Scrap nuclear liability bill, says Left | delhi | Hindustan Times
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Scrap nuclear liability bill, says Left

The Left parties today said they oppose the nuclear liability bill that seeks to cap and limit the liability for the operator of a nuclear plant and which is likely to be tabled in the Lok Sabha Monday.

delhi Updated: Mar 13, 2010 19:27 IST

The Left parties on Saturday said they oppose the nuclear liability bill that seeks to cap and limit the liability for the operator of a nuclear plant and which is likely to be tabled in the Lok Sabha Monday.

The bill, which the Left parties said was "a harmful piece of legislation meant to serve the interests of the US and its nuclear industry", will facilitate nuclear commerce with international power producers.

"This is an outcome of the India-US nuclear deal. The government is seeking to fulfill a hidden commitment to deliver legislation which safeguards the interests of the US at the expense of the safety of the Indian people," a joint statement of the the communist parties said.

The statement was issued by the Communist Party of India-Marxist, the Communist Party of India, the Revolutionary Socialist Party and the All India Forward Bloc.

Although India is not a signatory to the International Atomic Energy Agency's model law on the subject, the Convention on Supplementary Compensation for Nuclear Damage, the proposed legislation is similar to that in some respects.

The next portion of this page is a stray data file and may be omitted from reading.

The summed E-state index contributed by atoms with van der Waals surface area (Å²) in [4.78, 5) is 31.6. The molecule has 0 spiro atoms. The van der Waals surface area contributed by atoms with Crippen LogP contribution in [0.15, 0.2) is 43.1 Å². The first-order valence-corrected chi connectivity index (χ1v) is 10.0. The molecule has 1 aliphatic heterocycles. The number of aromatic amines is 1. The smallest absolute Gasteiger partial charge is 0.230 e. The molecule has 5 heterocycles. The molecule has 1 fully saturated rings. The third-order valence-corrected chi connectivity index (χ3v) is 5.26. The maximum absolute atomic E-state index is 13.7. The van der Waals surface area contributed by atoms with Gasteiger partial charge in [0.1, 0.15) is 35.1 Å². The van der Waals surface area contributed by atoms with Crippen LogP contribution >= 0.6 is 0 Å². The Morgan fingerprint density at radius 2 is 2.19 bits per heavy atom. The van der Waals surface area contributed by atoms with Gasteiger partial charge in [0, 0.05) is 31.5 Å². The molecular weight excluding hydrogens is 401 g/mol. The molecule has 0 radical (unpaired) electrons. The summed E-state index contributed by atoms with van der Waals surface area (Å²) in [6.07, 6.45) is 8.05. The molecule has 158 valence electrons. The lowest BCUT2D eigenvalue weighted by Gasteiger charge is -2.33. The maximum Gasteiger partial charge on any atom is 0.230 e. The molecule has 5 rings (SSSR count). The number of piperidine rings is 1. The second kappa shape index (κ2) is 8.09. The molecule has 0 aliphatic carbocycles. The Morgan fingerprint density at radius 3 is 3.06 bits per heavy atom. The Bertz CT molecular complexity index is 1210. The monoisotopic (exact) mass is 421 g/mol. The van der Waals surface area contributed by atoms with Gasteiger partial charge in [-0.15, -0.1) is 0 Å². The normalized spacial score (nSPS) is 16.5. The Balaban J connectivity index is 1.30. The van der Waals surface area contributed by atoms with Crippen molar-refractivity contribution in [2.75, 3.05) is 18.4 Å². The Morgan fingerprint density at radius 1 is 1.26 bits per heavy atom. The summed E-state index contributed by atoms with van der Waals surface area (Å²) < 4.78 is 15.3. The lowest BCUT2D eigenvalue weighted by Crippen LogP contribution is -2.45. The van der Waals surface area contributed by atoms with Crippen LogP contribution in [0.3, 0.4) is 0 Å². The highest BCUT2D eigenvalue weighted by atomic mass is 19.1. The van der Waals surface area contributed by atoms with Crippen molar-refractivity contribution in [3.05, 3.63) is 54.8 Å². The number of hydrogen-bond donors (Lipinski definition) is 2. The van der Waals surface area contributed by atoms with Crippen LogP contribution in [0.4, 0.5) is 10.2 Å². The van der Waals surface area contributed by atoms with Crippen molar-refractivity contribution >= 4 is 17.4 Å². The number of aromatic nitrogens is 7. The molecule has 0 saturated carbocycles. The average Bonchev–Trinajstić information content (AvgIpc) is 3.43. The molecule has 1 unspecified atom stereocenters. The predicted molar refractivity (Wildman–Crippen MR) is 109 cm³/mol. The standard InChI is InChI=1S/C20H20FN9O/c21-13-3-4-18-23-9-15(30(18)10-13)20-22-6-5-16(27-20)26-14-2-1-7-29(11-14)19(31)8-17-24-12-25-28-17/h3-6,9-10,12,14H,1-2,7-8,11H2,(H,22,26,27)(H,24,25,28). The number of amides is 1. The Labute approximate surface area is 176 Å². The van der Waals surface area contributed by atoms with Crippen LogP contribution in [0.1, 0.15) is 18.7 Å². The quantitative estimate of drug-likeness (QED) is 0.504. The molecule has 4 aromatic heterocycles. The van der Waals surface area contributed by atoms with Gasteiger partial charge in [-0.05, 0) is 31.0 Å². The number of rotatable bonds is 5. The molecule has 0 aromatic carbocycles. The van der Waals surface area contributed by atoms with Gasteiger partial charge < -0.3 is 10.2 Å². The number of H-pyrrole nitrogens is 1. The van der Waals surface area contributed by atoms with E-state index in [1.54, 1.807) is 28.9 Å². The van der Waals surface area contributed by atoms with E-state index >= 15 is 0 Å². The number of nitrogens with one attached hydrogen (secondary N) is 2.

"The bill is illegal and unconstitutional as it ignores the judgments of the Supreme Court of the 'polluter pays principle'. It compromises the right of a citizen to go to court for claiming adequate compensation," the statement said.

"It is a blatant attempt to protect US suppliers of nuclear reactors from claims of liability and compensation. Even if there is a manufacturing defect, which causes a nuclear accident that, can affect the lives of people, there is no liability for the supplier. The clauses of the bill are so devised as to practically make it impossible to assign liability to the supplier," it said.

Government sources say that Prime Minister Manmohan Singh is keen to get the bill passed it parliament without referring it to a standing committee.

The passage of the bill without managing support in favour of it seems difficult. The Bharatiya Janata Party, the Samajwadi Party and the Rashtriya Janata Dal are also opposing the bill.

Private companies in the US are not willing to sell any nuclear equipment to India without such a law in place.